Further areas of applicability of the present invention will become apparent from the detailed description provided hereinafter. It should be understood however that the detailed description and specific examples, while indicating preferred embodiments of the invention, are intended for purposes of illustration only, since various changes and modifications within the spirit and scope of the invention will become apparent to those skilled in the art from this detailed description.
The present invention will become more fully understood from the detailed description and the accompanying drawings, wherein:
FIG. 1 is a vertical sectional view through the center of a scroll compressor which incorporates a muffler assembly in accordance with the present invention;
FIG. 2 is a vertical sectional view through the center of a muffler assembly in accordance with a second embodiment of the present invention;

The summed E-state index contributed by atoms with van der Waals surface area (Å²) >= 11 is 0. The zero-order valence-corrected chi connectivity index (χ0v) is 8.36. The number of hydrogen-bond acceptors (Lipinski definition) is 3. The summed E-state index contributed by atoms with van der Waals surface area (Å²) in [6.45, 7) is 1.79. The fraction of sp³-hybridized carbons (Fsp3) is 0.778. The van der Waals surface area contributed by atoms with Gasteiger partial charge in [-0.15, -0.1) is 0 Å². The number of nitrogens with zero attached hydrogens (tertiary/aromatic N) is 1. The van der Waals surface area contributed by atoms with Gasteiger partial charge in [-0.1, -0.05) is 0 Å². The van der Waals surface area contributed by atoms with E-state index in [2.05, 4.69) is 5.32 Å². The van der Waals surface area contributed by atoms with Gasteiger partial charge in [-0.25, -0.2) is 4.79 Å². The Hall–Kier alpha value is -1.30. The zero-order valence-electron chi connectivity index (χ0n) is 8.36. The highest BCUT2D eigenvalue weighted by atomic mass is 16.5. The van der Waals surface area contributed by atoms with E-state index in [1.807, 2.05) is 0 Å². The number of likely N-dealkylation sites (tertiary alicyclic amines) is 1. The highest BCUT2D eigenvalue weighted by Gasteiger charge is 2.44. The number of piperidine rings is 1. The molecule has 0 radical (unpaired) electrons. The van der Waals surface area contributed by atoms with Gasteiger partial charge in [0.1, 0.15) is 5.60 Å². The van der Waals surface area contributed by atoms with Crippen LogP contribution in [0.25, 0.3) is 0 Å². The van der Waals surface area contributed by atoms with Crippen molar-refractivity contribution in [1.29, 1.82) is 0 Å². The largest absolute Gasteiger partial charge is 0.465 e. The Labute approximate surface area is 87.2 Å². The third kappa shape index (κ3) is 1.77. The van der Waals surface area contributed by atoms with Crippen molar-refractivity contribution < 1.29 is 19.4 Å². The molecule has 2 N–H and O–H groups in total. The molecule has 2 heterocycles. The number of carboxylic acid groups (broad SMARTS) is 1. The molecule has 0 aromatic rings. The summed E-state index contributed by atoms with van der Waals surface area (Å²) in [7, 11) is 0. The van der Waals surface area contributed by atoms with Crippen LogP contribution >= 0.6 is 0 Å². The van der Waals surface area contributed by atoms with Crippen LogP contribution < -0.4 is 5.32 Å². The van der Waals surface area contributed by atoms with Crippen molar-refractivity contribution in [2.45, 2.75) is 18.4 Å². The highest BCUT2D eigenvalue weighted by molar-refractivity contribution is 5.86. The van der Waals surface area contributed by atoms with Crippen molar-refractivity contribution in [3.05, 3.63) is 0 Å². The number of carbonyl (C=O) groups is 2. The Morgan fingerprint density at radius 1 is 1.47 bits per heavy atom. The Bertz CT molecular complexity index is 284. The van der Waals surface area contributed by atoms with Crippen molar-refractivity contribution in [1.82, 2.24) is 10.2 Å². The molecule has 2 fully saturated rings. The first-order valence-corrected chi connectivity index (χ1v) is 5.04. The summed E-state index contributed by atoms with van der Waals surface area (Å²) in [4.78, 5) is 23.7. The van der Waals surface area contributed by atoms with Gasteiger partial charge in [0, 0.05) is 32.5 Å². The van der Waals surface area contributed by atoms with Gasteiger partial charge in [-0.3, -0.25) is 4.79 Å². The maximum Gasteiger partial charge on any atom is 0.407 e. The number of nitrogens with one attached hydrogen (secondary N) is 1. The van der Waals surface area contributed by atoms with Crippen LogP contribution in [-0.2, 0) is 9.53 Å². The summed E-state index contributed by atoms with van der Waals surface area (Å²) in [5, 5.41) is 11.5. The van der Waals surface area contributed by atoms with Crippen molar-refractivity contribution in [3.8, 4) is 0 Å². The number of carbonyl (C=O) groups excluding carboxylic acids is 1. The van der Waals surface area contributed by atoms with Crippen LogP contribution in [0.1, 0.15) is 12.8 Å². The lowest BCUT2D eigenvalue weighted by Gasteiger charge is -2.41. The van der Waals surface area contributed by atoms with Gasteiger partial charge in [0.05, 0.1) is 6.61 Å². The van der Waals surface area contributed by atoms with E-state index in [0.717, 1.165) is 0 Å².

FIG. 3 is a vertical sectional view through the center of a muffler assembly in accordance with a third embodiment of the present invention;
FIG. 4 is a vertical sectional view through the center of a muffler assembly in accordance with a fourth embodiment of the present invention;
FIG. 5 is a cross-sectional view of the cup-shaped muffler according to the first embodiment of the present invention as shown in FIG. 1;
FIG. 6 is a cross-sectional view taken through the center of a nut retainer according to the principles of the present invention as shown in FIGS. 1-4;
FIG. 7 is a plan view of the nut retainer according to the principles of the present invention as shown in FIGS. 1-4;